PURPOSE: Significant disease or occlusion of the common femoral artery may preclude percutaneous therapy for aorto-iliac occlusive disease. In addition, aorto-iliac angioplasty may not reverse the ischemic symptoms when common femoral artery disease exists. The authors describe the feasibility of endoluminal stent-grafts to treat multilevel aortoiliofemoral occlusive disease. MATERIALS AND METHODS: The authors placed 18 stent-grafts for aorto- iliac occlusive disease in 17 patients with limb-threatening ischemia and significant common femoral artery disease. These procedures were performed as a joint effort between vascular surgery and interventional radiology staff in the operating room. The common femoral artery was occluded in 10 or severely diseased in eight, necessitating endoluminal bypass to the superficial femoral or popliteal artery (n = 7) or to the deep femoral artery (n = 7), or necessitating patch angioplasty of the common femoral artery (n = 4). Stent- grafts were fabricated from 6-mm polytetrafluoroethylene and 29-mm PAlmaz stents. RESULTS: All 18 grafts were placed successfully. Follow-up ranged from 3 to 38 months (mean, 21 months). Seven patients died of myocardial infarction; two grafts occluded and one required angioplasty during follow- up, resulting in a primary patency rate of 81% at 2 years. CONCLUSION: Endoluminal stent-graft placement is a useful method of treatment for advanced atherosclerotic aorto-iliac disease, particularly in the presence of common femoral artery disease. This approach avoids an extra-anatomic bypass or a major transabdominal aortic bypass procedure. Longer follow-up with a larger series is needed to ensure the safety and late graft patency comparable to the traditional aortofemoral and iliofemoral bypass grafts.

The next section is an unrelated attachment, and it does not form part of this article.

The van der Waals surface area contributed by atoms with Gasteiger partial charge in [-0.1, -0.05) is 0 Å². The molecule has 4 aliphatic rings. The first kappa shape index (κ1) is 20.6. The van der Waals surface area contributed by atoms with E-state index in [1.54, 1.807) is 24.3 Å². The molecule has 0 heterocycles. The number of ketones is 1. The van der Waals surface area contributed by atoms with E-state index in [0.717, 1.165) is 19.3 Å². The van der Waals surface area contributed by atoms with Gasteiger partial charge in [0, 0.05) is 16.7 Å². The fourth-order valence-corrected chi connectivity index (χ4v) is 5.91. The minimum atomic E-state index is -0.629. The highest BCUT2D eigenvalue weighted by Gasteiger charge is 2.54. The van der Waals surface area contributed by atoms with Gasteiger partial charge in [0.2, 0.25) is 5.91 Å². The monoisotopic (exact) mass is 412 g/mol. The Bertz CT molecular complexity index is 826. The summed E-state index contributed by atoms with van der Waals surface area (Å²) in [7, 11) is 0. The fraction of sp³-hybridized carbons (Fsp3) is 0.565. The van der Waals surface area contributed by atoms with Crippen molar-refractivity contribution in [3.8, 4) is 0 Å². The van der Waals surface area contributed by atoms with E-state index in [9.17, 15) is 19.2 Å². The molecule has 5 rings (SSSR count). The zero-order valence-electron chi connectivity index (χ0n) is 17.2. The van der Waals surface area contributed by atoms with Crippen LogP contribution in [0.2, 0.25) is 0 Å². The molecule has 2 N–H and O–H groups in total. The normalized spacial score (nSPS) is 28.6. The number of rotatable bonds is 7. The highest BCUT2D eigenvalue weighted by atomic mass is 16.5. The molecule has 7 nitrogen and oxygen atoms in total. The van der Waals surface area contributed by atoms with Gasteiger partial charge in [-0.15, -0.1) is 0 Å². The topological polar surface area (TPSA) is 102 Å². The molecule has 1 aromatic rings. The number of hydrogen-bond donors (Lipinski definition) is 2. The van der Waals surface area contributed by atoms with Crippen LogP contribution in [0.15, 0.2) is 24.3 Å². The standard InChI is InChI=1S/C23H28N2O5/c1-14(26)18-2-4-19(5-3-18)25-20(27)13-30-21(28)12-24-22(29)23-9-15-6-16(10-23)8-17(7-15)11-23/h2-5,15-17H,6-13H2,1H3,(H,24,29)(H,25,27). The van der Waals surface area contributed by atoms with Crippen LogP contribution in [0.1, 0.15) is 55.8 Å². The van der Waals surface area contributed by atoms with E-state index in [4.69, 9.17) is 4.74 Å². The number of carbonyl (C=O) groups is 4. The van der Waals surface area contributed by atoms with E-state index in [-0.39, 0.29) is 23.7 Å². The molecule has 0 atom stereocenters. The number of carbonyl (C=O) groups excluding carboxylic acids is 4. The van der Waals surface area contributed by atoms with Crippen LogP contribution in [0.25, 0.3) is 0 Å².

- Arteries, ililac
- Stents and prostheses
ASJC Scopus subject areas
- Radiology Nuclear Medicine and imaging
- Cardiology and Cardiovascular Medicine